Karen Lynn Morton
Co-Chair Emeritus
Power-Pac

After serving five years as Co-Chair of the citywide parent organization POWER-PAC (Parents Organized to Win Educate and Renew Policy Action Council), Lynn has been granted the position of Co-Chair Emeritus. The peace center program, which is run entirely by volunteers, serves about 12 to 15 students at a time, who are referred by school administrators, teachers or parents (although some come of their own accord). Students come for about two hours once a week for 6 to 10 weeks. Boys come on one day, and girls on another. The center has trained and supported more than 3,000 low-income parents, mostly women of color, to be powerful leaders. Together, they are taking action to make their communities better for all families. The goal is to give children the opportunity “to feel safe and talk about what’s going on in school, what’s going on in the home, and getting them to see how each one of their behaviors [affects] their community, their school, their classroom,” Morton says. Its mission is to strengthen the power and voice of low-income and working families at all levels of civic life -from local institutions and communities to the city and state policy arenas. Lynn is the proud mother of one son.  She is an avid reader and loves to write music and poetry.

Marco Nuñez
Director of Organizing
Padres & Jovenes Unidos

Sonya Shah
Assistant Professor of Interdisciplinary Studies, California Institute of Integral Studies in San Francisco
Facilitator, Victim Offender Education Group at San Quentin  

Sonya Shah is an activist and writer: she is Assistant Professor of Interdisciplinary Studies at the California Institute of Integral Studies in San Francisco, a facilitator in the Victim Offender Education Group at San Quentin, and a senior leadership facilitator at the National Association of Media Arts and Culture. As a teacher she is most interested in developing learning communities as a practice of liberation. Her broader social interests lie in restorative justice, the study of violence and nonviolent social movements and critical pedagogy.

Olis Simmons
Executive Director
Youth UpRising

Olis Simmons is executive director of Youth UpRising, an east Oakland youth center offering a wide range of programs and services that develop leadership and combat racial tensions and violence among Oakland youth. Simmons has nearly 20 years of public and private sector experience in youth leadership development, child welfare, health care and economic development. She guided the development of Youth UpRising, a state-of-the-art 25,000-sq.-ft. center. Previously, she served as director of children and youth services for the Alameda County Health Care Service Agency, where she led numerous projects of national significance, including school-based health centers and Court Appointed Special Advocates, or CASA. Her national public policy and administration experience includes work for Manpower Demonstration Resear Corp., where she provided technical assistance to various states and localities struggling with welfare reform.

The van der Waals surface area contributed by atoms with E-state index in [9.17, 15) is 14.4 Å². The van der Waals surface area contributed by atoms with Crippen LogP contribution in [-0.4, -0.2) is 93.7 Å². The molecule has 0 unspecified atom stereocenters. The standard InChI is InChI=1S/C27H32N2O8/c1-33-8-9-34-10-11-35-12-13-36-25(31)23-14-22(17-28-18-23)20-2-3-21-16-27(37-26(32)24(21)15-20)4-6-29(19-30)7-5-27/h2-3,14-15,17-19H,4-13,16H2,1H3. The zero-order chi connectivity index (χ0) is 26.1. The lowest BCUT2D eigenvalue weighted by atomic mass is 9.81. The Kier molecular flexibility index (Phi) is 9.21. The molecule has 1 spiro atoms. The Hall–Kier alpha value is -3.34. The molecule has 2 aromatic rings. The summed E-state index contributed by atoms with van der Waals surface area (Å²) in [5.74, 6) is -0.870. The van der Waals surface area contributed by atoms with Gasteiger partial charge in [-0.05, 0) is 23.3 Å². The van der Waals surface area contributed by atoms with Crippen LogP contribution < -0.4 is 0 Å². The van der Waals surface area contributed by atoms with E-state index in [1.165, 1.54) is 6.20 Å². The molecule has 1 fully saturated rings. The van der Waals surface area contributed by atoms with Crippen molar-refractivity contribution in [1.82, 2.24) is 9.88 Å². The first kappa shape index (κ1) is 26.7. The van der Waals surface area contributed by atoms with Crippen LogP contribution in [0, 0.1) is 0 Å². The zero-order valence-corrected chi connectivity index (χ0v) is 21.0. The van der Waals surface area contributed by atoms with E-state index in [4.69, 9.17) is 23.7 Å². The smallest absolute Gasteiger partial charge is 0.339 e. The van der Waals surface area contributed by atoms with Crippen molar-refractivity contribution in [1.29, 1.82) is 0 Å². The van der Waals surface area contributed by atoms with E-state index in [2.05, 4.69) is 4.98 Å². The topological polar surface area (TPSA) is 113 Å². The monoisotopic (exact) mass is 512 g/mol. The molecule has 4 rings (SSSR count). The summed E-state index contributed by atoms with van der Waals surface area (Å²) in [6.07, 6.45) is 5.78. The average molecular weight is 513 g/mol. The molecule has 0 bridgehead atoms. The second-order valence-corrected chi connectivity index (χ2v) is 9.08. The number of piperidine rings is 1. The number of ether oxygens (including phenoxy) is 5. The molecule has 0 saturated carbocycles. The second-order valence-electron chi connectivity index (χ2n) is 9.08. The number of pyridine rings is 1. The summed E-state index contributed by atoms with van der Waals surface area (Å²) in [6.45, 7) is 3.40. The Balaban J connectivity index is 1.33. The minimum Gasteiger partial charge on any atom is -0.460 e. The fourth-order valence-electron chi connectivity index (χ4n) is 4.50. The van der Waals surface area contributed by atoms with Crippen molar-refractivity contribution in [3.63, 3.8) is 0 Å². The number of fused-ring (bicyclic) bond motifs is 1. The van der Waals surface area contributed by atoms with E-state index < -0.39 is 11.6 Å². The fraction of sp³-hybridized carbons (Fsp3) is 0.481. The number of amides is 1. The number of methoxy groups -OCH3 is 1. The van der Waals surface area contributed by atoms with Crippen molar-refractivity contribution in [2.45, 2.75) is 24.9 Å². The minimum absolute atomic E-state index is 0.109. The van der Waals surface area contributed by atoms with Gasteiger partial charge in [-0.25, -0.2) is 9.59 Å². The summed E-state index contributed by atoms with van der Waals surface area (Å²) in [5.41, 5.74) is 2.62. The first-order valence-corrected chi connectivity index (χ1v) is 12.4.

Robert Spicer
Culture and Climate Coordinator
Christian Fenger High School

Robert Spicer is the Culture and Climate Coordinator at Christian Fenger High School. He is passionate about working with youth and looks forward to continuing his work with “peace circles” with students at Fenger High School to create a safe school community. He is also the Senior Pastor of Englewood Mennonite Church where he has served since 2003. Spicer, a long-time teacher in Chicago schools and former staffer at the Chicago Justice for Youth Institute for six years, is trained — and a passionate believer — in an array of practices and a philosophy of restorative justice. He received his undergraduate degree from Morehouse College and my Masters in Education from Dominician University. He is the father of 4 children.

Wilda L. White '83
Executive Director
Thelton E. Henderson Center for Social Justice

Wilda L. White ‘83 joined the Thelton E. Henderson Center for Social Justice in December, 2008, as the Center's Executive Director.  She began her career as a Staff Attorney at The Legal Aid Society in the South Bronx and was managing attorney at Sterns & Walker, handling insurance bad faith, civil rights, and personal injury cases. She was an Assistant City Editor of The Miami Herald during the time that the newspaper won the Pulitzer Prize for Public Service and an international management consultant with McKinsey & Company, where she specialized in strategic planning. Most recently, White was a partner with Walker, Hamilton & White, where she handled personal injury, wrongful death, civil rights, employment, and disability discrimination cases.

Patricia Zamora
Oakland Counseling Coordinator/Organizer
Causa Justa Just Cause  

Patricia was born in Nicaragua and raised in San Francisco's Excelsior District. She has extensive experience working with Spanish- and English-speaking youth and families through community-based organizations in the Mission District. She has worked as a peer leader, tutor, outreach worker, program coordinator, and also co-founded a queer Latina youth support group, Aquellas L.O.C.A.S. She received her college education at San Francisco State University's College of Ethnic Studies Raza Studies Department. In the little spare time she has she would love to DJ more.